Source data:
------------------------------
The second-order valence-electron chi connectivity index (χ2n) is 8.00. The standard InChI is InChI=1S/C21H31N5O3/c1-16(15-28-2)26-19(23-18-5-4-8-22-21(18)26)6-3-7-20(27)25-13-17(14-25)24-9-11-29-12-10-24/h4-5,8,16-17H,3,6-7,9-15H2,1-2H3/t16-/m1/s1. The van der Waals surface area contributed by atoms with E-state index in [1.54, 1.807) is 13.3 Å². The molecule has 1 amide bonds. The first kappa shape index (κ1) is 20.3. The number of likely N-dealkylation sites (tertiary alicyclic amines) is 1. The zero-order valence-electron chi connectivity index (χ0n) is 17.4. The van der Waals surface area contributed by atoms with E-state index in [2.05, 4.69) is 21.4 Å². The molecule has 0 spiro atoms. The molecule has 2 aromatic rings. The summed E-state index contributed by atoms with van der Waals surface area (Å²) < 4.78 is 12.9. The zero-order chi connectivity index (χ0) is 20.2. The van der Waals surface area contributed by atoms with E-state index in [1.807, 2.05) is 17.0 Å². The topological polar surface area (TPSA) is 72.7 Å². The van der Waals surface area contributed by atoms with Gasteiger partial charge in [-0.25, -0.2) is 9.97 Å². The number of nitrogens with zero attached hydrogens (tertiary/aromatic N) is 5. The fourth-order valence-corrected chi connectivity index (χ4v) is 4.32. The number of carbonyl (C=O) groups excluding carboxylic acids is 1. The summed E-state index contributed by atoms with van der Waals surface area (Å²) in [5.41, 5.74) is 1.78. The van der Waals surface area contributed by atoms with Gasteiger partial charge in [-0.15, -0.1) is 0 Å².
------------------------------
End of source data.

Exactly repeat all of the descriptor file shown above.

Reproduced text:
The second-order valence-electron chi connectivity index (χ2n) is 8.00. The standard InChI is InChI=1S/C21H31N5O3/c1-16(15-28-2)26-19(23-18-5-4-8-22-21(18)26)6-3-7-20(27)25-13-17(14-25)24-9-11-29-12-10-24/h4-5,8,16-17H,3,6-7,9-15H2,1-2H3/t16-/m1/s1. The van der Waals surface area contributed by atoms with E-state index in [1.54, 1.807) is 13.3 Å². The molecule has 1 amide bonds. The first kappa shape index (κ1) is 20.3. The number of likely N-dealkylation sites (tertiary alicyclic amines) is 1. The zero-order valence-electron chi connectivity index (χ0n) is 17.4. The van der Waals surface area contributed by atoms with E-state index in [2.05, 4.69) is 21.4 Å². The molecule has 0 spiro atoms. The molecule has 2 aromatic rings. The summed E-state index contributed by atoms with van der Waals surface area (Å²) < 4.78 is 12.9. The zero-order chi connectivity index (χ0) is 20.2. The van der Waals surface area contributed by atoms with E-state index in [1.807, 2.05) is 17.0 Å². The topological polar surface area (TPSA) is 72.7 Å². The van der Waals surface area contributed by atoms with Gasteiger partial charge in [-0.25, -0.2) is 9.97 Å². The number of nitrogens with zero attached hydrogens (tertiary/aromatic N) is 5. The fourth-order valence-corrected chi connectivity index (χ4v) is 4.32. The number of carbonyl (C=O) groups excluding carboxylic acids is 1. The summed E-state index contributed by atoms with van der Waals surface area (Å²) in [5.41, 5.74) is 1.78. The van der Waals surface area contributed by atoms with Gasteiger partial charge in [-0.15, -0.1) is 0 Å².